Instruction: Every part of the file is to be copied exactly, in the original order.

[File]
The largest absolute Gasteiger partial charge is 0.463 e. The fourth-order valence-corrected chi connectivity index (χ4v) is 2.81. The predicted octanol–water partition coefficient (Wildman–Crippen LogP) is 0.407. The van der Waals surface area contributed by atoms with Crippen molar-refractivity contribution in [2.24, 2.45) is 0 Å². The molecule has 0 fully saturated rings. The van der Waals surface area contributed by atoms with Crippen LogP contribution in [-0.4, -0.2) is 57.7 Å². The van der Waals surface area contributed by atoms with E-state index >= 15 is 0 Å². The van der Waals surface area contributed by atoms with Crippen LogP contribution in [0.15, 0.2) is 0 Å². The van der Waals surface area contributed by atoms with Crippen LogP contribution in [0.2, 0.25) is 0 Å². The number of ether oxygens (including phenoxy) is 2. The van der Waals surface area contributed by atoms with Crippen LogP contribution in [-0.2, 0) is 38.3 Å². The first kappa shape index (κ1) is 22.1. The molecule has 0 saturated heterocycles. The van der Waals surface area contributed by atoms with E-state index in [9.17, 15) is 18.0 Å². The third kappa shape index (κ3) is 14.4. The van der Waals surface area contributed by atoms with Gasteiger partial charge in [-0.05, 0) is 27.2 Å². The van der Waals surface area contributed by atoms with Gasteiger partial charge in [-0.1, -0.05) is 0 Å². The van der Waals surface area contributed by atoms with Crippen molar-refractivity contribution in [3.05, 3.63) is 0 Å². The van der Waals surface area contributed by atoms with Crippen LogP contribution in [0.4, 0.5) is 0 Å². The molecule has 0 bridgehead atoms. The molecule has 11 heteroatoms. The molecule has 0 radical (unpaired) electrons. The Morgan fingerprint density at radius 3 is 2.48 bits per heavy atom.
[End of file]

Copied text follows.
The largest absolute Gasteiger partial charge is 0.463 e. The fourth-order valence-corrected chi connectivity index (χ4v) is 2.81. The predicted octanol–water partition coefficient (Wildman–Crippen LogP) is 0.407. The van der Waals surface area contributed by atoms with Crippen molar-refractivity contribution in [2.24, 2.45) is 0 Å². The molecule has 0 fully saturated rings. The van der Waals surface area contributed by atoms with Crippen LogP contribution in [-0.4, -0.2) is 57.7 Å². The van der Waals surface area contributed by atoms with E-state index >= 15 is 0 Å². The van der Waals surface area contributed by atoms with Crippen LogP contribution in [0.15, 0.2) is 0 Å². The van der Waals surface area contributed by atoms with Crippen LogP contribution in [0.2, 0.25) is 0 Å². The number of ether oxygens (including phenoxy) is 2. The van der Waals surface area contributed by atoms with Crippen LogP contribution in [-0.2, 0) is 38.3 Å². The first kappa shape index (κ1) is 22.1. The molecule has 0 saturated heterocycles. The van der Waals surface area contributed by atoms with E-state index in [9.17, 15) is 18.0 Å². The third kappa shape index (κ3) is 14.4. The van der Waals surface area contributed by atoms with Gasteiger partial charge in [-0.05, 0) is 27.2 Å². The van der Waals surface area contributed by atoms with Gasteiger partial charge in [-0.1, -0.05) is 0 Å². The van der Waals surface area contributed by atoms with Crippen molar-refractivity contribution in [3.05, 3.63) is 0 Å². The van der Waals surface area contributed by atoms with Crippen LogP contribution in [0.4, 0.5) is 0 Å². The molecule has 0 bridgehead atoms. The molecule has 11 heteroatoms. The molecule has 0 radical (unpaired) electrons. The Morgan fingerprint density at radius 3 is 2.48 bits per heavy atom.